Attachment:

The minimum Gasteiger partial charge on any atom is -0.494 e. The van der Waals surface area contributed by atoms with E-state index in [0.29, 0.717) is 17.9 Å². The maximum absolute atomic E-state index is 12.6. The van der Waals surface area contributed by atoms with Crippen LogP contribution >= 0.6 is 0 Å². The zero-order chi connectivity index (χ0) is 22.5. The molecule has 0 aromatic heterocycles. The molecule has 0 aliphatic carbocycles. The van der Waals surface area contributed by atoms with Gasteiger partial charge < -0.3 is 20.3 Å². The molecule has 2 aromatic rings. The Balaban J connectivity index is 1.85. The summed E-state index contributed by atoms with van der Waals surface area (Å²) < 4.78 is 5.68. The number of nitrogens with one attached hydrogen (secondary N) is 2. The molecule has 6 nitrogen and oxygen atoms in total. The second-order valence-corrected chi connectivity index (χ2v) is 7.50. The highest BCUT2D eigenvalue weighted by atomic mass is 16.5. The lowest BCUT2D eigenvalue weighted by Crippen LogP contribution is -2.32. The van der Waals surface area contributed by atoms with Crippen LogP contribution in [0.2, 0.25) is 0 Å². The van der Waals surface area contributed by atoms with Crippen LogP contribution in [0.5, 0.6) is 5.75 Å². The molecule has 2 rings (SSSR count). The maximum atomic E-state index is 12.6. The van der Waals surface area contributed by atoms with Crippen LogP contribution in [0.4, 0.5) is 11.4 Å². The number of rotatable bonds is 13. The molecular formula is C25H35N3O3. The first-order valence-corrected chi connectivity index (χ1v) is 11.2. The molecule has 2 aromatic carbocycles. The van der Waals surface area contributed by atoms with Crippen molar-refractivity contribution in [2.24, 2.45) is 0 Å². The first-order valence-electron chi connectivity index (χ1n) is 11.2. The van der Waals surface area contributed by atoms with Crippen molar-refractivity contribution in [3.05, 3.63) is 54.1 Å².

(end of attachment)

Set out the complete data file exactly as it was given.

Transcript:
The minimum Gasteiger partial charge on any atom is -0.494 e. The van der Waals surface area contributed by atoms with E-state index in [0.29, 0.717) is 17.9 Å². The maximum absolute atomic E-state index is 12.6. The van der Waals surface area contributed by atoms with Crippen LogP contribution >= 0.6 is 0 Å². The zero-order chi connectivity index (χ0) is 22.5. The molecule has 0 aromatic heterocycles. The molecule has 0 aliphatic carbocycles. The van der Waals surface area contributed by atoms with Gasteiger partial charge < -0.3 is 20.3 Å². The molecule has 2 aromatic rings. The Balaban J connectivity index is 1.85. The summed E-state index contributed by atoms with van der Waals surface area (Å²) < 4.78 is 5.68. The number of nitrogens with one attached hydrogen (secondary N) is 2. The molecule has 6 nitrogen and oxygen atoms in total. The second-order valence-corrected chi connectivity index (χ2v) is 7.50. The highest BCUT2D eigenvalue weighted by atomic mass is 16.5. The lowest BCUT2D eigenvalue weighted by Crippen LogP contribution is -2.32. The van der Waals surface area contributed by atoms with Crippen LogP contribution in [0.2, 0.25) is 0 Å². The van der Waals surface area contributed by atoms with Crippen LogP contribution in [0.5, 0.6) is 5.75 Å². The molecule has 2 rings (SSSR count). The maximum atomic E-state index is 12.6. The van der Waals surface area contributed by atoms with Crippen LogP contribution in [0.4, 0.5) is 11.4 Å². The number of rotatable bonds is 13. The molecular formula is C25H35N3O3. The first-order valence-corrected chi connectivity index (χ1v) is 11.2. The molecule has 2 aromatic carbocycles. The van der Waals surface area contributed by atoms with Crippen molar-refractivity contribution in [2.24, 2.45) is 0 Å². The first-order valence-electron chi connectivity index (χ1n) is 11.2. The van der Waals surface area contributed by atoms with Crippen molar-refractivity contribution in [3.05, 3.63) is 54.1 Å².